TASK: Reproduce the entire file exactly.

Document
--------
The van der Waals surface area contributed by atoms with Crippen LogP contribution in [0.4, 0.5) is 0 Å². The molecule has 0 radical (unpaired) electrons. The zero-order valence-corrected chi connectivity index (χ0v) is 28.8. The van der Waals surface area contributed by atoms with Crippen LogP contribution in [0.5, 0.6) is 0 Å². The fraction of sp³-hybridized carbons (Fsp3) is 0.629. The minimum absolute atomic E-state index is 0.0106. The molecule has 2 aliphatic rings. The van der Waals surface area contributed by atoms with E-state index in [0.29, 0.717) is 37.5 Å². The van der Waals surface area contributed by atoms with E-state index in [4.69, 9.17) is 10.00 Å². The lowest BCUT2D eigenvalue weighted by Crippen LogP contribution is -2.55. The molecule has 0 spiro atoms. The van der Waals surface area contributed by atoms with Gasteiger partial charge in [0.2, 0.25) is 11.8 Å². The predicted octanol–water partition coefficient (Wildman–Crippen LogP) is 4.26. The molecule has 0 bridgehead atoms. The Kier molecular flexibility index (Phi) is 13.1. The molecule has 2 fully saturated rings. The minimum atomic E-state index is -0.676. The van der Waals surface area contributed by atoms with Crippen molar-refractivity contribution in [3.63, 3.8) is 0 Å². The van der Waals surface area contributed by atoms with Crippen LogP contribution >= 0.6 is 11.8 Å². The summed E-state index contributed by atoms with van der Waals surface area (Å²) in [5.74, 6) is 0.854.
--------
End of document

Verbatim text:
The van der Waals surface area contributed by atoms with Crippen LogP contribution in [0.4, 0.5) is 0 Å². The molecule has 0 radical (unpaired) electrons. The zero-order valence-corrected chi connectivity index (χ0v) is 28.8. The van der Waals surface area contributed by atoms with Crippen LogP contribution in [0.5, 0.6) is 0 Å². The fraction of sp³-hybridized carbons (Fsp3) is 0.629. The minimum absolute atomic E-state index is 0.0106. The molecule has 2 aliphatic rings. The van der Waals surface area contributed by atoms with E-state index in [0.29, 0.717) is 37.5 Å². The van der Waals surface area contributed by atoms with E-state index in [4.69, 9.17) is 10.00 Å². The lowest BCUT2D eigenvalue weighted by Crippen LogP contribution is -2.55. The molecule has 0 spiro atoms. The van der Waals surface area contributed by atoms with Gasteiger partial charge in [0.2, 0.25) is 11.8 Å². The predicted octanol–water partition coefficient (Wildman–Crippen LogP) is 4.26. The molecule has 0 bridgehead atoms. The Kier molecular flexibility index (Phi) is 13.1. The molecule has 2 fully saturated rings. The minimum atomic E-state index is -0.676. The van der Waals surface area contributed by atoms with Crippen molar-refractivity contribution in [3.63, 3.8) is 0 Å². The van der Waals surface area contributed by atoms with Crippen LogP contribution >= 0.6 is 11.8 Å². The summed E-state index contributed by atoms with van der Waals surface area (Å²) in [5.74, 6) is 0.854.